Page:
The Hidden Irony of GOP Outrage over the VA Secretary’s Disney Comparison

The Hidden Irony of GOP Outrage over the VA Secretary’s Disney Comparison

Poor VA Secretary Bob McDonald. Neither he nor the Veterans Health Administration he oversees can ever catch a break.

On May 23, a reporter questioned McDonald about the VHA’s tracking of patient appointment times around the country. McDonald’s predecessor was forced to quit over allegations of appointment delays and a cover-up at a Phoenix VHA hospital, and McDonald has often been on the defensive about the issue as the agency tries to hire the additional caregivers needed for the influx of Iraq and Afghanistan veterans.

In his response to the reporter, McDonald suggested that in the meantime, the VHA’s performance should be judged by a broader set of metrics. “What really counts is how does the veteran feel about their encounter with the VA?” McDonald said. “When you go to Disney, do they measure the number of hours you wait in line? What is important is your satisfaction with the experience.”

Unfortunately for the secretary, his invocation of the Magic Kingdom triggered a pack-journalism social-media response. The Koch-funded Concerned Veterans for America (CVA), a leading advocate of VHA privatization, immediately denounced McDonald on its website. According to CVA, McDonald showed disrespect for all VHA patients: “The sacrifice that accompanies earning that care is not the same as the sacrifice of taking a road trip to Florida,” the CVA declared. “Shame on Bob McDonald for trivializing veteran wait times this way.”  

American Legion National Commander Dale Barnett was similarly offended. House Speaker Paul Ryan called the remark “disgusting” and “beyond the pale,” a sentiment shared by House Veterans Affairs Committee Chair Jeff Miller, a frequent critic of McDonald and ally of CVA in seeking to dismantle and privatize the VHA. There was even talk of calling for McDonald’s resignation.

After two days of negative news coverage, McDonald, a veteran himself, issued a clarification and apology to any veteran who felt his comments trivialized the VHA’s “noble mission.”

But lost in the Republican baying for more blood was a great political irony: Throughout private-sector health care, Disney’s corporate model for gauging customer satisfaction is now widely used to determine patient satisfaction and to regulate the patient “experience.”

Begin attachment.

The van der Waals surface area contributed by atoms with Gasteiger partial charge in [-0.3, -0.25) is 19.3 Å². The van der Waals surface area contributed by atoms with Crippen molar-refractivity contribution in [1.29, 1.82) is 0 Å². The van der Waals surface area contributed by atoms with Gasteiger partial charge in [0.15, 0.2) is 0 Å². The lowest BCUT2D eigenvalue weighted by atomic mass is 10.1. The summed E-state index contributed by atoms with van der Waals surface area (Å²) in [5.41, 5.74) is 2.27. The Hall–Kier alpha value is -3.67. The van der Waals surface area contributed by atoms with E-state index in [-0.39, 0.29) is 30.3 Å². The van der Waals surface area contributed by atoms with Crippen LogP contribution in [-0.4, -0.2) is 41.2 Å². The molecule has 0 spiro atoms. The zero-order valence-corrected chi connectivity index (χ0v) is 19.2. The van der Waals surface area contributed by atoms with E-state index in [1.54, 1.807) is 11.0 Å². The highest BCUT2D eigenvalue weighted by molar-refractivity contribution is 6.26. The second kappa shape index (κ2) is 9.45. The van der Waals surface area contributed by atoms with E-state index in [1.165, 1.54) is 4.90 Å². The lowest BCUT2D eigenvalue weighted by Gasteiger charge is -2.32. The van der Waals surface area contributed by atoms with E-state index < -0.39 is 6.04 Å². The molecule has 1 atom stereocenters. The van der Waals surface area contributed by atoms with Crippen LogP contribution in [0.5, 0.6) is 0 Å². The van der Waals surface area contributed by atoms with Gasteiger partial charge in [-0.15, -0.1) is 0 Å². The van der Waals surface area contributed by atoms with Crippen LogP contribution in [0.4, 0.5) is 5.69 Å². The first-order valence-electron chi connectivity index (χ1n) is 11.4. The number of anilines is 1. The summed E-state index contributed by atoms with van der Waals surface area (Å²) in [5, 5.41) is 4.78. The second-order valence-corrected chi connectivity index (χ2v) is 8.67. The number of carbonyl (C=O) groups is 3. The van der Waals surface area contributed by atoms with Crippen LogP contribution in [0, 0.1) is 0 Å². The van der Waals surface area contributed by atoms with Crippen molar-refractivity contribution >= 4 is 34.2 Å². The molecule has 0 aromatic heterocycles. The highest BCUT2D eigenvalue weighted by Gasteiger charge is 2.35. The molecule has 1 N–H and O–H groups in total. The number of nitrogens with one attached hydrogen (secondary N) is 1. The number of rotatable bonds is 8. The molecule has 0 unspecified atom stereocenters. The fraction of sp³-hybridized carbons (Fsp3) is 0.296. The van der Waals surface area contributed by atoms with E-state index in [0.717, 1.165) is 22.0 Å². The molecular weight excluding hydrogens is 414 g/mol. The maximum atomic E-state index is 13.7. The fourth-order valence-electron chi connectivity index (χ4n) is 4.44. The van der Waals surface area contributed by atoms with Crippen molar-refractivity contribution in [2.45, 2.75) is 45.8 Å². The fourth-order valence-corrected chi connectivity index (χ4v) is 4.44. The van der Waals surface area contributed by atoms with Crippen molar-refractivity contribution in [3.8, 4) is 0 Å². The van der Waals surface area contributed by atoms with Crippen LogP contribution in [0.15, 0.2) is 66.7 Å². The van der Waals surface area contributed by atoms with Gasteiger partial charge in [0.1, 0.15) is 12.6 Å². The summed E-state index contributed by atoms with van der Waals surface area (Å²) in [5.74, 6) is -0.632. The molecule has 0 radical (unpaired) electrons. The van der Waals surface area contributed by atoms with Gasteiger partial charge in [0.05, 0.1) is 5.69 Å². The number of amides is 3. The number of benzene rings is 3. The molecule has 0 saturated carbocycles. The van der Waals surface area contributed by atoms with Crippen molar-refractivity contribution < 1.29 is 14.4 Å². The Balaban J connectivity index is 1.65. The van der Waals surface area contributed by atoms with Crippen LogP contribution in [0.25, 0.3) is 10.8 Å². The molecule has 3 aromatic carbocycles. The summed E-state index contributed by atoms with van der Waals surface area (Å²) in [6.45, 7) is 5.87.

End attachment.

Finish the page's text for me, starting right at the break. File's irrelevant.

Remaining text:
Quality patient care requires an application of skills, experience, and teamwork quite different from the prerequisites for good “customer service” in the hospitality or entertainment industries. Yet treating sick people as “customers” has become part of mainstream management thinking.

The Disneyfication trend took off ten years ago after consultant Fred Lee published the bestselling If Disney Ran Your Hospital: 9 1/2 Things You Would Do Differently. Patient surveys using methods and metrics from resort hotels and amusement parks are now the norm in U.S. health care. A hospital’s results on the Hospital Consumer Assessment of Healthcare Providers and Systems standardized survey even determine, in part, its reimbursement rate for federally subsidized patients.

Disneyfication has spawned a huge crowd of high-priced consultants, like Lee, or Quint Studer of the Studer Group, who teach hospitals how to improve their patient-qua-customer experience to score well on questionnaires. As Studer puts it in his HCAHPS Handbook, hospital administrators need to “manage the patient’s expectations” to succeed, by convincing patients they are receiving good personal care—even if the hospital has poor nurse-patient ratios or lousy patient safety records.

In some hospitals, nursing staff trained and managed under this model have been forced to use scripts when interacting with patients and families. They are coached to smile and repeat words and phrases (such as “excellent care”) that administrators want to see echoed in patient surveys.

Some hospitals now designate an employee to be “chief patient experience officer” (CXO), a position enjoying executive status. As CEO of the Cleveland Clinic, Delos “Toby” Cosgrove, now vice-chairman of the VA Commission on Care, has overseen annual patient-experience conferences for the past seven years. Despite having both a CXO and a patient experience office, the Cleveland Clinic has been investigated for patient-safety lapses that almost resulted in the hospital’s suspension from the Medicare program. Some suspect Cosgrove withdrew his name for consideration as VA secretary because confirmation hearings would have led to negative publicity for the clinic.

Inappropriately treating—and, in fact, trivializing—sick patients as customers is a central feature of health-care corporatization, and represents everything the VHA has never been and should not become. If it’s not good for veterans, it shouldn’t be good for any of us. But that would mean Republican critics would apply the same standard to the VHA as they do to private-sector health care. Dream on.